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Image credit: Amblin Entertainment / TriStar Pictures

Kodi boxes 'threaten to undermine' the UK's anti-piracy efforts

Ripping songs from YouTube videos has become the most popular form of music piracy.
Jamie Rigg, @jmerigg
07.07.17 in AV
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Amblin Entertainment / TriStar Pictures

Media centre software Kodi is once again taking flak for its role in facilitating digital piracy today. An announcement from the UK's Intellectual Property Office (IPO) has praised "innovative" services like Netflix and Spotify for keeping Brits on the straight and narrow, but notes that the scale of online piracy remains "stable" -- which is just a positive way of saying no gains have been made in tackling infringement over the past 12 months, following several years of decline. While not mentioning Kodi specifically (which isn't unusual), the IPO states that "illicitly adapted set-top boxes" are partly to blame for this, and "threaten to undermine recent progress."

According to the IPO, research conducted by Kantar Media in March found that roughly 7 million Brits are guilty of online piracy, with 13 percent of those using modified set-top boxes to get their fill. (Note that these figures are based on a survey of 5,267 people and extrapolated to represent the entire UK population.) Additional data in The Telegraph suggests that while music and films are becoming less attractive to pirates, TV shows have grown in popularity. Among people who watch shows illegally, 16 percent did so through Kodi and 17 percent used streaming website Putlocker.

Torrent sites like The Pirate Bay have long been in the crosshairs of the authorities and copyright holders, and still are -- the UK's 'educational' piracy email alert programme, which began this year, relies almost entirely on public torrent data to function. But set-top boxes capable of streaming films, TV shows and sports events illegally have been receiving much more attention of late, and most finger-wagging has been directed firmly at Kodi. While it's an entirely legitimate media centre application, it supports third-party plug-ins that modify the software to access pirate streams.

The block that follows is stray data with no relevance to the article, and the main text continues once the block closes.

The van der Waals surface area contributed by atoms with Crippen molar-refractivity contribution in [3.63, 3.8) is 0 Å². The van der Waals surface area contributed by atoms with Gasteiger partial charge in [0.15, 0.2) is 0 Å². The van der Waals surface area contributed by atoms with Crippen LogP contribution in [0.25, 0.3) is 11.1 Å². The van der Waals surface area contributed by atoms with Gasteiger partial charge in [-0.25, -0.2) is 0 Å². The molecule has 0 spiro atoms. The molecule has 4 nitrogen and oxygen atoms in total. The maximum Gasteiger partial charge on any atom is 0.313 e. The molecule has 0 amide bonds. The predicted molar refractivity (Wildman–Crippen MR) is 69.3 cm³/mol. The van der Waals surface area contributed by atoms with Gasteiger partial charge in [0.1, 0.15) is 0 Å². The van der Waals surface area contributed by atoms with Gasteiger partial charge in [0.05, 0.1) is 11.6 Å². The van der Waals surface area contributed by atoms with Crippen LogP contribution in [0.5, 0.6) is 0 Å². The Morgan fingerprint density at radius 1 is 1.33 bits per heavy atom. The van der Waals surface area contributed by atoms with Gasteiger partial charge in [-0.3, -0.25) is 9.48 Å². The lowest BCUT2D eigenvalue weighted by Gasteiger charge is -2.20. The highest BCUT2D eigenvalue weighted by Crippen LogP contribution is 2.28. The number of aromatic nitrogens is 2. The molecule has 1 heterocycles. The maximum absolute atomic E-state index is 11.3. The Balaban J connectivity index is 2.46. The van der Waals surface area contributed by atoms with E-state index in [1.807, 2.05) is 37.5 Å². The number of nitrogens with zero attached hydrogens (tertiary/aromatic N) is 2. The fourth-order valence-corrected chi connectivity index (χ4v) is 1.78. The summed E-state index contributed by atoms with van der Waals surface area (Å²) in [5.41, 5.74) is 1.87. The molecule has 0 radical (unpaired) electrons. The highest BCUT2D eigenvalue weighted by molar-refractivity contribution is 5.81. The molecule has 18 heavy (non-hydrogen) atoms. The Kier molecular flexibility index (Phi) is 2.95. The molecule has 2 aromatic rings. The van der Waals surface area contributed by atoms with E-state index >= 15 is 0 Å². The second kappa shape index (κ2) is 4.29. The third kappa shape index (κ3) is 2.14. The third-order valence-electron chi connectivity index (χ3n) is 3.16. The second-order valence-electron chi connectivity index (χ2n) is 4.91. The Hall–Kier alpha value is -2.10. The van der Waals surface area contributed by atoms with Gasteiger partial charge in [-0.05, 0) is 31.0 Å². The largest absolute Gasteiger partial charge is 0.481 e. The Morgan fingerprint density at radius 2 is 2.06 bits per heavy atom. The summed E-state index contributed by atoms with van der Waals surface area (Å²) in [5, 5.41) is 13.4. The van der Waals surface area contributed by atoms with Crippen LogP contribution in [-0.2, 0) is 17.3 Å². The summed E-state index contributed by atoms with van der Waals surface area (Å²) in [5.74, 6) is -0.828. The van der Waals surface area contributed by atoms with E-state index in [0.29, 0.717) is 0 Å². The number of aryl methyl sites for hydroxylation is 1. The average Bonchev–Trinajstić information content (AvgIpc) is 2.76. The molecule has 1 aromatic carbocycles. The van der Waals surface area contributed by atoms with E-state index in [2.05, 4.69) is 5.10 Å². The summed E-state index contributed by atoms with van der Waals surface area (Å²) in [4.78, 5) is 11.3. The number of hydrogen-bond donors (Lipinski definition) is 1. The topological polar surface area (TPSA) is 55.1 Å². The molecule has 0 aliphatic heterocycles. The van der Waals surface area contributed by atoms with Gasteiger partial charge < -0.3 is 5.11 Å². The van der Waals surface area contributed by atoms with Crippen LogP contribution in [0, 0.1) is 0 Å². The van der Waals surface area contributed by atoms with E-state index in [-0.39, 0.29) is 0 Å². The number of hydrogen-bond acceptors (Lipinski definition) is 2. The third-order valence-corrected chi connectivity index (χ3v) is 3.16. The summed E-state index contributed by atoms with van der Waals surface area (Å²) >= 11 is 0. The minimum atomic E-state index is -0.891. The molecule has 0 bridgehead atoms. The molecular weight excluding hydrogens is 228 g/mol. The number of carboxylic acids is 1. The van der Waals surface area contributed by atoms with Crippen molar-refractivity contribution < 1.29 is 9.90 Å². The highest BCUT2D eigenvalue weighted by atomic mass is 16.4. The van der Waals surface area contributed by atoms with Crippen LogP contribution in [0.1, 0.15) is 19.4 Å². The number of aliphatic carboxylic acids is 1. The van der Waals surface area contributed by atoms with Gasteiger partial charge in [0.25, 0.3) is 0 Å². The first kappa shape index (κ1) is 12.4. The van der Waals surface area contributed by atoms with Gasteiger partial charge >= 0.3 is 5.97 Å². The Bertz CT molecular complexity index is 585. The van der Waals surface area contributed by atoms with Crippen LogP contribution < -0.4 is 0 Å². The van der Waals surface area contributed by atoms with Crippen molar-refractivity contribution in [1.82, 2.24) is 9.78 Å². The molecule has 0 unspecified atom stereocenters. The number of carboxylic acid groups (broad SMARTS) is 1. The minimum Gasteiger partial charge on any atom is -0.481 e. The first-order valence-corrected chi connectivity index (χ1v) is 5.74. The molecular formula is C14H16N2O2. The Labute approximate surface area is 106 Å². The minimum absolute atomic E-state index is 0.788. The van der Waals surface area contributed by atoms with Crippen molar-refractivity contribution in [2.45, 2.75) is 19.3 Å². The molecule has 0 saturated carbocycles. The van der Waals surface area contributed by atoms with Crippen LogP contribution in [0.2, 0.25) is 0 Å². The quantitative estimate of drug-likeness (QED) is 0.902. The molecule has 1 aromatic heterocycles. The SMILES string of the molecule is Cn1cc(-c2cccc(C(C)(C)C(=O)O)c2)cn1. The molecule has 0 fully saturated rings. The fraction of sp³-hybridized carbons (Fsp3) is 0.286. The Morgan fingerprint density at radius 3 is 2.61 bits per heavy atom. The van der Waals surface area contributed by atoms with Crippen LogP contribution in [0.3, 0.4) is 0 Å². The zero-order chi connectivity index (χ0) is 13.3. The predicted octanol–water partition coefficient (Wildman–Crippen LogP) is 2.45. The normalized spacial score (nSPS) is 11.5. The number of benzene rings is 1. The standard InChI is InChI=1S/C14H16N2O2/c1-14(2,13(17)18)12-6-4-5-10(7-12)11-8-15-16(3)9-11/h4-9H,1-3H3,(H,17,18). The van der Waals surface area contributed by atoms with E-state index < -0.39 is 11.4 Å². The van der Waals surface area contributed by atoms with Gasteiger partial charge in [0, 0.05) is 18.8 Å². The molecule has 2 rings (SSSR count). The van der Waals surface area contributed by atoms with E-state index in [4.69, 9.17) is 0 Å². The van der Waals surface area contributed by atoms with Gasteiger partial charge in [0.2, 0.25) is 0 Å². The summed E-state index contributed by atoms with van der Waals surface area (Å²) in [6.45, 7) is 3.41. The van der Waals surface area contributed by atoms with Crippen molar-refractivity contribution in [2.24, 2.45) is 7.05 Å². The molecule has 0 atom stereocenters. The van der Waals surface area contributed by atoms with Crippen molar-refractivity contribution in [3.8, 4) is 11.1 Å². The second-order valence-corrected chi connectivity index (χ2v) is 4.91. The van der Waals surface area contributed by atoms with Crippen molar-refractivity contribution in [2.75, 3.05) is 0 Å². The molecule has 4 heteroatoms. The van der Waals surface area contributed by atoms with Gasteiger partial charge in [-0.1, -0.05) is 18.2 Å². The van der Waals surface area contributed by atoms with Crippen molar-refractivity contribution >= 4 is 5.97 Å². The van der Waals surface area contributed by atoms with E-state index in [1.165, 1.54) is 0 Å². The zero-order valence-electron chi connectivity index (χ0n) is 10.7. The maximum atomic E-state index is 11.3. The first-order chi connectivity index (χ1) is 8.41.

Between high-profile criminal cases targeting 'fully loaded' box sellers, the Premier League winning the right to take down servers powering football streams, the EU ruling that preconfigured set-top boxes are indeed illegal and lawsuits aimed at the add-on community directly, Kodi is rarely out of the headlines these days. The UK's Federation Against Copyright Theft (FACT) has even threatened to start tracking down the owners of Kodi boxes individually, not just sellers.

Today's announcement from the IPO also named stream-ripping as the new go-to tool for UK music pirates. Research commissioned by the IPO and PRS for Music -- a royalties collection society -- found that the use of services that scrape tunes from YouTube, SoundCloud, Spotify and the like, turning them into downloadable MP3s, increased by over 140 percent between 2014 and 2016. Apparently, it now accounts for almost 70 percent of music piracy.

YouTube is unsurprisingly the most popular primary source, and one of the top ripping sites that turns video links into MP3s is currently being sued by music labels in the US. Interestingly, of the over 9,000 people surveyed as part of the research, 31 percent of those who admitted to stream-ripping claimed they only did so in order to download music they already owned. Yeah, sure...

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